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Wagga-domiciled performance artist Arthur Wicks, alias the Solstice Voyeur, is safely back in Wagga following his assault on Holland and Berlin in September and October.

In Arthur Wicks's words, the purpose of the project was "to exhibit and perform with a specially constructed armoured car through Europe," starting in the Hoorn near Amsterdam and completing the project in Berlin a few weeks later.  "As we approach the end of this millenium I become very conscious of the role of the machine - its apparent strength and scale but more importantly, its increasing irrelevance and uselessness at this point in our history.  Each of my machines (and this is the third in a series) work in an ironic and out-of-sync way.  Their appearance and function are at odds with one another".

The armoured car was constructed in April 1990 and used in a performance in the Assembly Hall of the Australian Defence Force Academy in Canberra on 3 May of that year.  Made of laminated wood, the car is pedal driven.

"The armoured car appears ready to 'attack' and 'defend', but against what?" says Arthur.  "It has survived an action that can only be guessed at.  Its functions have been programmed by forces that are no longer relevant.  Only a ritualistic and meaningless pattern of behaviour remains."

The seeds for the Solstice Voyeur's European assault were sown some seven years ago when Wicks spent 18 months living in Berlin.  "I've always had this idea of doing something about the division of East and West", says Arthur.  "The strong fragmentation in Berlin in 1983 was felt by everybody.  Last year, when the wall was crumbling, metaphorically and then physically, the idea returned to me.  I now had the armoured car and used it for a performance in Canberra in May 1990.  I was fortunate in getting an Australia Council Fellowship.  This was the financial backstop. When Rene Block from Berlin was in Australia I was able to talk with him about what was happening, and to organise some additional financial help.  A drip feed is better than no feed!"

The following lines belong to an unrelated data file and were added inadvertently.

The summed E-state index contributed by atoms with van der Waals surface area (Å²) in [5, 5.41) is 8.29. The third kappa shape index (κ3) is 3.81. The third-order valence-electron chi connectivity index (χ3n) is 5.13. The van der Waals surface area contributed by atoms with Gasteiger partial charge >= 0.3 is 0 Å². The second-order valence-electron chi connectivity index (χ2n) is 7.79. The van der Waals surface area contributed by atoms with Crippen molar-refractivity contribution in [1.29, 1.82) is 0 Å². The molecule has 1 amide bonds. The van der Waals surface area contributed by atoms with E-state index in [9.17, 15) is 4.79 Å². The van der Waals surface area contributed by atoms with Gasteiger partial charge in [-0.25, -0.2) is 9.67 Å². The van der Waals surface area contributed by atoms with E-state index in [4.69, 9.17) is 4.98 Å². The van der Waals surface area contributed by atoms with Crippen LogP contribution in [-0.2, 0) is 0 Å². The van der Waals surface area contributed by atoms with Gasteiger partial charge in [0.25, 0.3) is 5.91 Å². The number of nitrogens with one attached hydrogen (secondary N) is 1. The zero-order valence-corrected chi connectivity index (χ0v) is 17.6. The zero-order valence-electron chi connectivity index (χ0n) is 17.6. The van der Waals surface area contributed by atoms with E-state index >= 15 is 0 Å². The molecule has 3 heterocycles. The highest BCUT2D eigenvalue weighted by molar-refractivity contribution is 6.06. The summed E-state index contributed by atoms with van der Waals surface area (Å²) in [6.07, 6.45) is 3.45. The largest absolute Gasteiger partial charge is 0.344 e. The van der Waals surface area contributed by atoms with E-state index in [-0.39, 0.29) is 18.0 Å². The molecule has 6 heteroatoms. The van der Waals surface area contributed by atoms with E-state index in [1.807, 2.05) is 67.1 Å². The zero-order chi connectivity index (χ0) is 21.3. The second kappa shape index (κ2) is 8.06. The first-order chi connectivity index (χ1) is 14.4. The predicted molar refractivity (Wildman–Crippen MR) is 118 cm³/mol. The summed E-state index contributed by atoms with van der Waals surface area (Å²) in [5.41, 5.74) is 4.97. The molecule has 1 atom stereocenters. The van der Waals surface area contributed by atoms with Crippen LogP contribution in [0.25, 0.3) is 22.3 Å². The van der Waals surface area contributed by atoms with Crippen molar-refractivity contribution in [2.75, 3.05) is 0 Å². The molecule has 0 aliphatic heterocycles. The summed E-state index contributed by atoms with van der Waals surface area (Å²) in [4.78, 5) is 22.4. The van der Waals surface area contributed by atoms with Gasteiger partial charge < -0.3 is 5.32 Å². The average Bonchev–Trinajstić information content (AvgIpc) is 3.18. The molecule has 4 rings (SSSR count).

"The irony is, the situation in Berlin was changing rapidly.  The Wall was being removed.  The speed at which things were moving was disorienting everybody.  Nothing prepared me for the chaos of Berlin.  You could have been living there for 40 years and you'd still need a map to get around the entire city.  The other Eastern countries are now finding their feet and their freedom and are coming in to Berlin.  Just about all of these people had formerly been denied consumer goods.  Berlin is suddenly finding itself the fulcrum between East and West.  I decided to take the Solstice Voyeur there."

Wicks left Australia on September 25, spent 2 weeks in Amsterdam, 10 days in Berlin, two days in Hamburg and one day in Frankfurt.

In Holland, the Solstice Voyeur pedalled his armoured car through Hoorn, the old village on the seaboard, and Amsterdam itself.  "In Holland everyone owns a bicycle," says Arthur.  "People got the idea that I was going to pedal all the way to Berlin".  The Dutch appreciated the irony.  Their sense of humour is deeply ironic, and the armoured car really appealed to them.  They seemed to understand what I was doing."

However,in Berlin Arthur found the atmosphere very different.  "The intrinsic fun and jolility of Holland seemed to evaporate there," he says.  "There was a feeling that communication was an enormous problem for everybody, and that it was very difficult to get things done.  I resolved to pursue a trek between certain parts of Berlin which were now accessible, but which weren't in 1983.  So it became a metaphorical or mental trip, even though of course it actually happened.  At each point I had to get permission to get into areas closed off to the public.  Nobody really knew who could give that permission."

"The trek in Berlin began at Potsdamer Platz where a small section of the Wall had been left as a reminder.  Berlin is a city which contains traces of all the events of the 20th century.  There's always a double edged sense of failure and victory.  The trek continued across Potsdamer Strasse, over the old S.S. Bunker where there is an obelisk reminding people that from here the German forces were launched against Poland, and along the one and a half kilometre wasteland stretch - prior to the Wall, the centre of Berlin - across to the Brandenburg Gate.  Then I drove down past the Soviet memorial to the Reichstag, the old parliament.  In Holland and Berlin I had a small siren going in my lapel."

Arthur Wicks says there was no opposition to the armoured car and its siren-sounding occupant at any time. "Generally, people were quizzical," he says. "Some people in Berlin found it allienating."  The armoured car and the Solstice Voyeur came to rest finally in East Berlin at Kino Babylon.

Adrian Wintle
The Daily Advertiser, Saturday, November 17 1990, pp 34,35.





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